Blog

The 3 Stages of a Therapy Practice

In any business whether it’s a global manufacturer, a corner sweet shop, or a professional practice, the business passes through a number of distinct phases. These are not dissimilar to the growth of a seed to a mature tree, or a person from a baby, to a child and adolescent, into an adult.IMG_1671

These stages are connected by periods of growth and development. In order to move from one stage to the next, certain tasks need to be completed. Some challenges need to be met and overcome. Some lessons need to be learned. And during this process the young human or practice has needs that must be met in order that the growth is healthy and useful.

A child needs a committed parent, who is attuned to their needs, and is desirous of the child’s achieving their own potential in order to thrive. Without a parent to provide appropriate shelter and nourishment, love, encouragement and holding, the child cannot thrive.

The absence of having their needs met can have devastating effects on the growth and development of a child, which may hinder their ability to function well in the world as an adult. So too, the absence of careful tending and nurturing can mean a practice will never progress through the stages of development to thrive and reach its full potential.

These stages of development can be identified in a number of ways.

babyAt the baby or seedling stage,

  • the practice has all the potential there, largely in vision rather than realised
  • it is fragile and vulnerable and needs a lot of attention and support in order to survive
  • financially, it is characterised by the phrase “less than enough,” in that income is sparse and unreliable, and money paid out exceeds money coming in
  • it’s identity is still vague and uncertain

At the adolescent or sapling stage,

  • its identity has begun to emerge, perhaps evidenced by a reputation growing
  • vision is slowly being realised, though much is still conceptual
  • it is less fragile and vulnerable, but still needs considerable support
  • financially it is characterised by the phrase “just about enough,” in that income is sufficient to meet basic expenses, but there is little surplus

A healthy, well supported practice will survive the early stages, and move over a number of years (approximately 3-5 years) from seedling to young tree, and later mature tree. In financial terms a healthy mature practice will be able to meet day to day expenses easily and predictably, will be able to invest in activities that support continued growth (such as a planned marketing campaign) and will create sufficient surplus income to have some available to put aside for the future. Such a practice will have the capacity to weather the ups and downs of the economy.

However, some practices stay stuck at one of the earlier stages. This failure to move beyond the initial stages of struggle will be seen most clearly in the financial situation. If the practice gets stuck at the “not enough” stage, unexpected costs may occur, wiping out any small reserves that have been built up. The practice will not be able to meet its financial obligations such as debt repayments. There may be long term, chronic debt (especially inappropriate or unauthorised credit card or other short term debt), excessive borrowing (from relatives, friends or banks), or a habit of being rescued financially. A down turn in the economy may wipe out such a practice.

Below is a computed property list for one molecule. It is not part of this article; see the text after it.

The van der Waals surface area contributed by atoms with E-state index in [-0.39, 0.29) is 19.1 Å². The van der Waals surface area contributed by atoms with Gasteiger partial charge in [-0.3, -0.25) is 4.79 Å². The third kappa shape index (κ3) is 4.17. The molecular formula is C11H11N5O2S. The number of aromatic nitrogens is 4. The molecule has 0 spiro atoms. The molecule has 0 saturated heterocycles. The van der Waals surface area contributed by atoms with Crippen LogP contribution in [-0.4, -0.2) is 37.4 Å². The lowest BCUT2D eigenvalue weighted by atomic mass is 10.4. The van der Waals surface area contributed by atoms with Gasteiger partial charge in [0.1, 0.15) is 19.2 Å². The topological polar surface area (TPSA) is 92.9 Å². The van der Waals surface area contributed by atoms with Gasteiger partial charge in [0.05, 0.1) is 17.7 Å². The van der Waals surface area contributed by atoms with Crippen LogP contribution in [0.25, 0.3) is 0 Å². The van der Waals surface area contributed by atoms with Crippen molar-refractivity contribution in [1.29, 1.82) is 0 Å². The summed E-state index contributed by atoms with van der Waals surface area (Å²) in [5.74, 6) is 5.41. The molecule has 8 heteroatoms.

A practice stuck at the “just enough” stage will be limping from day to day or month to month, wondering if the income will Photo no (41)meet the expenses or debt repayment, and afraid to commit to significant expenses in case the money won’t be there. There will be nothing available to put away for the future, through retirement funding, savings or investments. A practice stuck at this stage will suffer severely if there is a sudden down turn in the economy.

There are things you can do that may help you to move from one stage to the next. Broadly, these are:

  • Recognise where you are
  • Learn about your finances and how to manage money
  • Set clear goals (including financial goals) for where you want to be
  • Devise an action plan to take you there
  • Rinse and repeat

I will write more about this in a later article. However, probably the greatest factor determining whether a practice will advance from one stage to the next is not the actions you take, but rather your internal environment, namely your feelings, values and beliefs around creating a sustainable business. The financial status of your practice may be a barometer of whether you have unresolved issues around money or self-worth.

Money does not bring happiness, but it goes a long way to helping us to feel secure, and certainly gives us options. The lack of money, or living in debt or fear of it, can add hugely to the stress levels we feel.

If you’d like to read more about how old paradigms or issues might affect not just your self-worth, but also your net worth, you might like to read my articles:

Truth or Myth? Common Beliefs about Money and Wealth Part 1

Truth or Myth? Common Beliefs about Money and Wealth Part 2

Kibera (A short stretch of my personal journey to resolve conflicts and confusion around money)

If I can help you with any aspect of starting or developing your practice, please contact me here. Not sure? I offer a free 20 minute consultation.

1 Comment

  • Moving to the “Just Enough” Stage in your Practice | This Business of Therapy

    […] a previous post I introduced the concept of the three phases of a therapy practice, Not Enough, Just About Enough, […]

  • Comments for this post are closed.

    Write a Comment